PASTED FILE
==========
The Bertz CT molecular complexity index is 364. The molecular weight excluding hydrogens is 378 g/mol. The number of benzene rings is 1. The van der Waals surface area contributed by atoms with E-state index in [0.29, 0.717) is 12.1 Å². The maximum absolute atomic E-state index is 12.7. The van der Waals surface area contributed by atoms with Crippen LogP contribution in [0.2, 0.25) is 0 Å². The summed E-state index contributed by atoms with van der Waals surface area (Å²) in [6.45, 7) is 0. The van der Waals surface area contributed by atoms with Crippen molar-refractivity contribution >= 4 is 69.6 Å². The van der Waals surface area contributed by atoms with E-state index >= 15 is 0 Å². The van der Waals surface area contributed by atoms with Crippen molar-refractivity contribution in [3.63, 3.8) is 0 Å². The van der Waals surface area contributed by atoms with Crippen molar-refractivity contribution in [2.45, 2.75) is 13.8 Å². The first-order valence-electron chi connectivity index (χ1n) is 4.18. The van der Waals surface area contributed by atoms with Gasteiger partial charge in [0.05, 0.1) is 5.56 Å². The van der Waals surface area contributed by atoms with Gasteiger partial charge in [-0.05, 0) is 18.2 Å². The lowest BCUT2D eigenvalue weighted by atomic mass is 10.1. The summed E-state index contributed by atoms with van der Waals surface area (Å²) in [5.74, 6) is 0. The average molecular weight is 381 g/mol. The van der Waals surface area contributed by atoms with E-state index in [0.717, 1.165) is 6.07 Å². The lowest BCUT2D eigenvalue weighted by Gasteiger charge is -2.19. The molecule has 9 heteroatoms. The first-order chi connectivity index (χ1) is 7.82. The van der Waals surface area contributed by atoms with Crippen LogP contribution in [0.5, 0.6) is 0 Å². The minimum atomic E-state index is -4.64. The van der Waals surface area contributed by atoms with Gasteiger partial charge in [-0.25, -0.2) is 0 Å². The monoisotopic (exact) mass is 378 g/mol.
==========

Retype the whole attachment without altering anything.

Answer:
The Bertz CT molecular complexity index is 364. The molecular weight excluding hydrogens is 378 g/mol. The number of benzene rings is 1. The van der Waals surface area contributed by atoms with E-state index in [0.29, 0.717) is 12.1 Å². The maximum absolute atomic E-state index is 12.7. The van der Waals surface area contributed by atoms with Crippen LogP contribution in [0.2, 0.25) is 0 Å². The summed E-state index contributed by atoms with van der Waals surface area (Å²) in [6.45, 7) is 0. The van der Waals surface area contributed by atoms with Crippen molar-refractivity contribution >= 4 is 69.6 Å². The van der Waals surface area contributed by atoms with E-state index >= 15 is 0 Å². The van der Waals surface area contributed by atoms with Crippen molar-refractivity contribution in [3.63, 3.8) is 0 Å². The van der Waals surface area contributed by atoms with Crippen molar-refractivity contribution in [2.45, 2.75) is 13.8 Å². The first-order valence-electron chi connectivity index (χ1n) is 4.18. The van der Waals surface area contributed by atoms with Gasteiger partial charge in [0.05, 0.1) is 5.56 Å². The van der Waals surface area contributed by atoms with Gasteiger partial charge in [-0.05, 0) is 18.2 Å². The lowest BCUT2D eigenvalue weighted by atomic mass is 10.1. The summed E-state index contributed by atoms with van der Waals surface area (Å²) in [5.74, 6) is 0. The average molecular weight is 381 g/mol. The van der Waals surface area contributed by atoms with E-state index in [0.717, 1.165) is 6.07 Å². The lowest BCUT2D eigenvalue weighted by Gasteiger charge is -2.19. The molecule has 9 heteroatoms. The first-order chi connectivity index (χ1) is 7.82. The van der Waals surface area contributed by atoms with Crippen LogP contribution in [0.5, 0.6) is 0 Å². The minimum atomic E-state index is -4.64. The van der Waals surface area contributed by atoms with Gasteiger partial charge in [-0.25, -0.2) is 0 Å². The monoisotopic (exact) mass is 378 g/mol.